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September 23, 2019

Teen dies after torture by Indian troops in Pulwama

Top Story

September 23, 2019

ISLAMABAD: A teenage boy lost his life after being tortured by Indian troops at an army camp in the Pulwama district of Indian-occupied Kashmir as the strict military clampdown in the disputed territory continued for the 49th day on Sunday.

According to the Kashmir Media Service, Yawar Ahmed Butt, 15, a resident of the Chandgam locality of Pulwama, was shifted to Srinagar’s SMHS hospital in a severely injured condition where he succumbed to his wounds.

His family said the boy was detained and beaten during the day by the Indian army and was asked to report to a camp the next day. “He told me that he was beaten by the Army and his identity card was also taken,” Yawar’s elder sister told media. “He was asked to report to the Army camp.”

The family added that Yawar had confined himself to a room for the whole day. He did not sleep in his parents’ room, as he would normally do. “Around 11.00pm, we saw him vomiting. He complained of a headache, after which we took him to hospital in Pulwama,” a family member said.

His cousin Rayees Ahmad said Yawar was asked to report to the army camp in the Tahab area the next day. Locals in the area said there was a grenade attack in the area on Monday night and the next day, the army men in the area snatched the cards of several youths and they were asked to report to the camp.

Meanwhile, resistance leaders Syed Ali Geelani, Mirwaiz Umar Farooq and thousands of other Hurriyat leaders, activists and youths remain under house arrest or in prison since India revoked the disputed territory’s semi-autonomous status. A strict lockdown is in place, though New Delhi insists it is gradually easing restrictions.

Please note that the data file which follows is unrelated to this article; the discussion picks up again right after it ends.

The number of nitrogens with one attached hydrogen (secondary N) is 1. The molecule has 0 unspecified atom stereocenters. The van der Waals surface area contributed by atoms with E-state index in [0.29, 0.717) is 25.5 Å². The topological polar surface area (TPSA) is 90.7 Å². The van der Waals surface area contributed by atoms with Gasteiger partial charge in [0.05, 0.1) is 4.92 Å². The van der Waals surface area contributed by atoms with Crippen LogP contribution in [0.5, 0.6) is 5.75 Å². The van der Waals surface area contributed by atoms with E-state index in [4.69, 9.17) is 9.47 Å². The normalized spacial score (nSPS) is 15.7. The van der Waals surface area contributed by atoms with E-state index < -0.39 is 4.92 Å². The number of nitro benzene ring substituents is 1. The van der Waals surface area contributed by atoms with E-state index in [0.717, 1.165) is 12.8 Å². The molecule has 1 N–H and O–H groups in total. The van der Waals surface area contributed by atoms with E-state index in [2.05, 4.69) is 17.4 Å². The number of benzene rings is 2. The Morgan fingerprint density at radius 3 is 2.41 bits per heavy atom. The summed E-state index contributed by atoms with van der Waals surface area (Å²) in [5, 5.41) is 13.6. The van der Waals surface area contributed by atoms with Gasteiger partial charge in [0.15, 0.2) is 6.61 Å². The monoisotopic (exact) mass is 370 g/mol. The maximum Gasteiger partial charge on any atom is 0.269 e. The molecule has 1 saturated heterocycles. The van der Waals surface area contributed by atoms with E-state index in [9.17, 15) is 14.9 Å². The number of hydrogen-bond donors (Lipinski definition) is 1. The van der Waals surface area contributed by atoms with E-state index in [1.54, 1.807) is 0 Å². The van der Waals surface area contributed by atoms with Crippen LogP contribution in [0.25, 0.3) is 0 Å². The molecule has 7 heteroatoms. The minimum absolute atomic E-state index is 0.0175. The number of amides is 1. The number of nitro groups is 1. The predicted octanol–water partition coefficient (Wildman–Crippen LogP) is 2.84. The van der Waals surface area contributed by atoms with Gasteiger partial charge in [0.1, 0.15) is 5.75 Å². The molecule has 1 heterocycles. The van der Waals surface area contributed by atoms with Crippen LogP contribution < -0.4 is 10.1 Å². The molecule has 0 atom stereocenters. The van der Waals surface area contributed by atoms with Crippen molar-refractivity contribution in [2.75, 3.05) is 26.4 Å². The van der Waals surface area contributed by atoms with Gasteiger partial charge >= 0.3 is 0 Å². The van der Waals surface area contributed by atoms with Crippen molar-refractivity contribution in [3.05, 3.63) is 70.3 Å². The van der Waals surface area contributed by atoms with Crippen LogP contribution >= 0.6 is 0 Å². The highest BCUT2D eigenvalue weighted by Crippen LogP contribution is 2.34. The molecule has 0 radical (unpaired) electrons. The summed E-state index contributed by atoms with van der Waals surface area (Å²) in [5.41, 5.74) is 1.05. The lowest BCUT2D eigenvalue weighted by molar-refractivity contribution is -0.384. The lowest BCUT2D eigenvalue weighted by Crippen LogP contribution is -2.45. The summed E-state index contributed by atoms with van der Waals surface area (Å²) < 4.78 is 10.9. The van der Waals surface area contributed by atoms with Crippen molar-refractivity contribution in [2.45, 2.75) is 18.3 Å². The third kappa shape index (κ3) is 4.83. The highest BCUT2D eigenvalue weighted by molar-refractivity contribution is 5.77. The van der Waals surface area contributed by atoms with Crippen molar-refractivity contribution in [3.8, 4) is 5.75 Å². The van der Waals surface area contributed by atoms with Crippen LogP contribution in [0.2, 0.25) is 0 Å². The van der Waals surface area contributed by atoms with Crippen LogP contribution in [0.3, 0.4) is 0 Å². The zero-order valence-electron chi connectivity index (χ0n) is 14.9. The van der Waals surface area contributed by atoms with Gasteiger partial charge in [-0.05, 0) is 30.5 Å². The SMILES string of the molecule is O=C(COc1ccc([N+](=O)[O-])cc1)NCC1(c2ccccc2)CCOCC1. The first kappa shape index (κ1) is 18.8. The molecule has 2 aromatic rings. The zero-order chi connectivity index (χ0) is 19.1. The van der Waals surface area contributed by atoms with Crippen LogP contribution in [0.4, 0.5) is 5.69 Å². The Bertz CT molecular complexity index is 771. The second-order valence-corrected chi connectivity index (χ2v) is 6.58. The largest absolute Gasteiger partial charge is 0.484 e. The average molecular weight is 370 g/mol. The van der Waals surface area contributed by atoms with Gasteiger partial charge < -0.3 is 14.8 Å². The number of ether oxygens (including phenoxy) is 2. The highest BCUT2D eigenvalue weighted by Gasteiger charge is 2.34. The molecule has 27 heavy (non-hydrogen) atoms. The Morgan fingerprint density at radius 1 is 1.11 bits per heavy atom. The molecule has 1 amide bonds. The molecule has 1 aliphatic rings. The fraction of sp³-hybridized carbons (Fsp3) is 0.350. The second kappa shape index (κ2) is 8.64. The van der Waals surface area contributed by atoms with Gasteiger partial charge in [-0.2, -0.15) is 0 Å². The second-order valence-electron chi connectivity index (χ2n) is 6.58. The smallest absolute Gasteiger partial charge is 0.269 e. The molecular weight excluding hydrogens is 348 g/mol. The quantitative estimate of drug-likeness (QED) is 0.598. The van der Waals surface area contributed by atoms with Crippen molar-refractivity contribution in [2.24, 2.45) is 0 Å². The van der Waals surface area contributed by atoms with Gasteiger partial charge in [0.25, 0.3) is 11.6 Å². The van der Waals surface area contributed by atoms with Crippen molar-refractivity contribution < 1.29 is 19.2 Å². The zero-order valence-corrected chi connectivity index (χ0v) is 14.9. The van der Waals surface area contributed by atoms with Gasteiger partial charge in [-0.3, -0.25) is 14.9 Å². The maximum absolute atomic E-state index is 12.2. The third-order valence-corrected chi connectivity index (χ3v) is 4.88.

However, all efforts by the Hindu nationalist government and authorities in held Kashmir to restore normalcy have hit roadblocks, the Kashmir Media Service reports. Even after Governor Satya Pal Malik introduced a “market intervention scheme” for apple growers, stagnant sales have not improved.

Healthcare has been the biggest casualty in the Kashmir Valley and hundreds of patients have been suffering due to the ongoing curfew and communications blackout imposed by the occupying force.

Ambulances cannot be contacted as no telephone service is available and a number of patients, who need chemotherapy and other medical interventions, face difficulties to reach hospitals due to a lack of public transport.

In some cases, patients are forced to walk, along with their attendants, to reach hospitals. With no mobile connectivity and internet service available, hundreds of students have moved out of Kashmir to prepare for different examinations.

Although the authorities earlier claimed that schools have reopened in Kashmir, students were not going to the schools. Similarly, colleges and other higher education institutions have not resumed regular classes.

While private schools of Kashmir have provided assignments and video tutorials to the students for home study, government schools have no such arrangements in place for students. A number of private coaching institutions have shifted Kashmiri students, after consultations with their parents, to Himachal Pradesh.

Authorities were lifting and re-imposing restrictions in sensitive areas of Kashmir. Transporters have claimed that their vehicles were taken by police in the days leading up to August 5 and since then, their vehicles have been with them.A senior officer in the district administration of Srinagar confirmed that most Road Transport Corporation vehicles have been taken by the police and paramilitary forces.

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